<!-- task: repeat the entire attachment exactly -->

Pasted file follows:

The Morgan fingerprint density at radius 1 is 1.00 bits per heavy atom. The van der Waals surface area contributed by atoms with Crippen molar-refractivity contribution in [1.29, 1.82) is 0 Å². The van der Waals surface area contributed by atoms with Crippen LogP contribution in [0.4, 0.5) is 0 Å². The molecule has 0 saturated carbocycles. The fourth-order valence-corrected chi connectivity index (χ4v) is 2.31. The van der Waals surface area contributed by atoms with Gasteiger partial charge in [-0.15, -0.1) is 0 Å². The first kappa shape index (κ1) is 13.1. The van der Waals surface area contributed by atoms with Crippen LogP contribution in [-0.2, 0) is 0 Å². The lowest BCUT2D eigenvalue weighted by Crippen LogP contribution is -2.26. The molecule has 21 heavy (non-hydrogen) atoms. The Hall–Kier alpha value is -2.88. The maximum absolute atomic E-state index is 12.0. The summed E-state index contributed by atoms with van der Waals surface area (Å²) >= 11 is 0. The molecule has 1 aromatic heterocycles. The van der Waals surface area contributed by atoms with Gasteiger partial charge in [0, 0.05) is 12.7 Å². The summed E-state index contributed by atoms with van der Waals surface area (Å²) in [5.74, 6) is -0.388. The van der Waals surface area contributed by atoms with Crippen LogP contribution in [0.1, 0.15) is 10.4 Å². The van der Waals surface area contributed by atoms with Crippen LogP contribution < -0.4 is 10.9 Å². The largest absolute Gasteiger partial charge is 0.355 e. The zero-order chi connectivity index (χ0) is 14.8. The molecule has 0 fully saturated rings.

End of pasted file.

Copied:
The Morgan fingerprint density at radius 1 is 1.00 bits per heavy atom. The van der Waals surface area contributed by atoms with Crippen molar-refractivity contribution in [1.29, 1.82) is 0 Å². The van der Waals surface area contributed by atoms with Crippen LogP contribution in [0.4, 0.5) is 0 Å². The molecule has 0 saturated carbocycles. The fourth-order valence-corrected chi connectivity index (χ4v) is 2.31. The van der Waals surface area contributed by atoms with Gasteiger partial charge in [-0.15, -0.1) is 0 Å². The first kappa shape index (κ1) is 13.1. The van der Waals surface area contributed by atoms with Crippen LogP contribution in [-0.2, 0) is 0 Å². The lowest BCUT2D eigenvalue weighted by Crippen LogP contribution is -2.26. The molecule has 21 heavy (non-hydrogen) atoms. The Hall–Kier alpha value is -2.88. The maximum absolute atomic E-state index is 12.0. The summed E-state index contributed by atoms with van der Waals surface area (Å²) >= 11 is 0. The molecule has 1 aromatic heterocycles. The van der Waals surface area contributed by atoms with Gasteiger partial charge in [0, 0.05) is 12.7 Å². The summed E-state index contributed by atoms with van der Waals surface area (Å²) in [5.74, 6) is -0.388. The van der Waals surface area contributed by atoms with Crippen LogP contribution in [0.1, 0.15) is 10.4 Å². The van der Waals surface area contributed by atoms with Crippen LogP contribution < -0.4 is 10.9 Å². The largest absolute Gasteiger partial charge is 0.355 e. The zero-order chi connectivity index (χ0) is 14.8. The molecule has 0 fully saturated rings.